Dear Amy: I have been married for nearly 41 years.
From Day One, my husband decided it was OK to criticize my looks and every move I made. According to him, I have never done anything right in my entire life.
I am so sick and tired of the constant abuse. Nothing I do even makes him slow down — he just goes on and on.
He doesn't physically beat me, but emotionally he has beaten me down to nothing.
At one point, he agreed to go to counseling. I made the appointments, but he conveniently stayed late at work.
I don't know how much more of this I can stand. He attacks me, and now I respond by screaming about all the mean things he's done.
There's nothing but anger in me now. I'm ready to blow, and I feel as if I'm losing my mind.
He attacks what I do at home and even what I do at work, although he really knows nothing about my job.
I've been told I'm inept, incompetent, worthless and a burden. The list goes on and on.
Our children are grown and gone, but we do have grandchildren who would be affected if we got a divorce.
And I really don't want a divorce; I just want him to stop constantly belittling me.
Any advice for me?
Dear Worthless: I realize that getting a divorce seems like a painful process, but given what you're going through and what you say you have been through for the entirety of your marriage, leaving your husband will be the only thing to bring you peace.
You must realize by now that you simply cannot make someone change. You cannot make your husband stop belittling you, and the process of trying to get him to stop has transformed you into a screaming, nasty, unhappy person.
If you can't afford a place of your own, stay with a friend or family member for now. Get counseling and legal advice.
Do not use your grandchildren as an excuse to stay in this abusive marriage. Scores of letters to this column have shown me that when lengthy abusive marriages finally end, other family members (including the kids and grandkids) are extremely relieved.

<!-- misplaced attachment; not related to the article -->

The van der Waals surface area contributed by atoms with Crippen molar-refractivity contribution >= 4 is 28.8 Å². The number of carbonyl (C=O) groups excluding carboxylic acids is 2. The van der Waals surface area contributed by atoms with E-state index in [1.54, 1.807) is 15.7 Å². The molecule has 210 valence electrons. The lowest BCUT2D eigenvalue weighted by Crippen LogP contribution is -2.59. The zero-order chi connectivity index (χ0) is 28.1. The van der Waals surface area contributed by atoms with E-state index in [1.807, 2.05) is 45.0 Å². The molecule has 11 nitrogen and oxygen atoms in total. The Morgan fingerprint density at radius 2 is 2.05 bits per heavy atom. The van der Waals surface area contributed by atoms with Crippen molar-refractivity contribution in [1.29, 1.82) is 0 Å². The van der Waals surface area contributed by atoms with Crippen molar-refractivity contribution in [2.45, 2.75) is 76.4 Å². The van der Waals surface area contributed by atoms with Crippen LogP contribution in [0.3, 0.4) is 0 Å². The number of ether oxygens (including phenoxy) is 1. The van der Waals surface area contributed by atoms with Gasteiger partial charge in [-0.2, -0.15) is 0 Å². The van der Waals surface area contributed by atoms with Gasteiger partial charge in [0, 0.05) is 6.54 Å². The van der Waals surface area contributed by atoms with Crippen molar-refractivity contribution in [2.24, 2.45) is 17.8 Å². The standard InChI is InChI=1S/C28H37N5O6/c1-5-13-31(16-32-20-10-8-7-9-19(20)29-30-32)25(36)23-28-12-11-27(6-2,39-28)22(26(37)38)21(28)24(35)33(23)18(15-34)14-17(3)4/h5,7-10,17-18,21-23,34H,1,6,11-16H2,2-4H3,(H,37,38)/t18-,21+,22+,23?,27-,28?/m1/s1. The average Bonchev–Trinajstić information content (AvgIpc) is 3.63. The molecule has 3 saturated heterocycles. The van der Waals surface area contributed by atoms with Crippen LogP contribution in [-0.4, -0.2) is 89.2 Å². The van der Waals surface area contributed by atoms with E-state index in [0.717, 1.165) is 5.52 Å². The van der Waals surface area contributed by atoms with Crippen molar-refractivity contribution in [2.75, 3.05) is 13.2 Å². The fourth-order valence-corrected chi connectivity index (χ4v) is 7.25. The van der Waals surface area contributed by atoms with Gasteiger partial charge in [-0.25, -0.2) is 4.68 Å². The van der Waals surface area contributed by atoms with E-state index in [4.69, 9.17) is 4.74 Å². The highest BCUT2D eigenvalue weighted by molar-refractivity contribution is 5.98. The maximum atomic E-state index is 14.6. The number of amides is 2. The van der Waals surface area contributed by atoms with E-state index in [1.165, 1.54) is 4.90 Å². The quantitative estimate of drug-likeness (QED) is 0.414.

Dear Amy: My single, childless sister-in-law, "Betty," is in her mid-40s.
She stopped talking to my 16-year-old daughter, "Diane," three years ago.
Diane's crime was that after spending a couple of hours talking to her "Aunt Betty," she asked me if she could go do her homework. Betty felt that Diane was being disrespectful in not spending the rest of the visit with her aunt.
Betty is used to holding court during family gatherings. Since then, Betty has given my daughter the silent treatment, including not greeting her when she arrives or leaves.
I have tried to reason with Betty that she is the adult and should rise above it.
My husband shrugs off his sister's behavior because she "has issues" and has always been the family prima donna.
The rest of the family continues to cater to her.
Betty's birthday is coming up, and a family gathering is planned.
I don't feel like making my daughter, who has been hurt by her aunt, attend. How can I mitigate this situation to repair the relationship between Diane and her aunt?
— No Respect
Dear No: If you are attending this family event, you should expect your daughter to go with you. In her life, she will often face uncomfortable situations, and the best she can do is to hold her head up and rise above the discomfort.
"Aunt Betty" sounds like a pill. Even if your daughter really was at fault in some way, three years of shunning is completely ridiculous.
You should also stop trying to repair this relationship. Your daughter has felt her aunt's sting early in life. Your sister-in-law has poisoned what might have been a nice friendship.
You should be polite, neutral and feel sorry for a woman who must be very alone in her manipulations.
Dear Amy: I am a nurse practitioner, and recently a favorite patient gave me a thank-you gift.
The gift was thoughtful and very generous, and she included a card with touching thoughts. Should I send a thank-you note for the thank-you gift?
I'm sorry, but I don't know the rules of etiquette here.
Dear Sarah: A note or a phone call to say you received and appreciate the gift would be nice. This isn't about rules but about expressing your sincere feelings.Copyright © 2014, The Baltimore Sun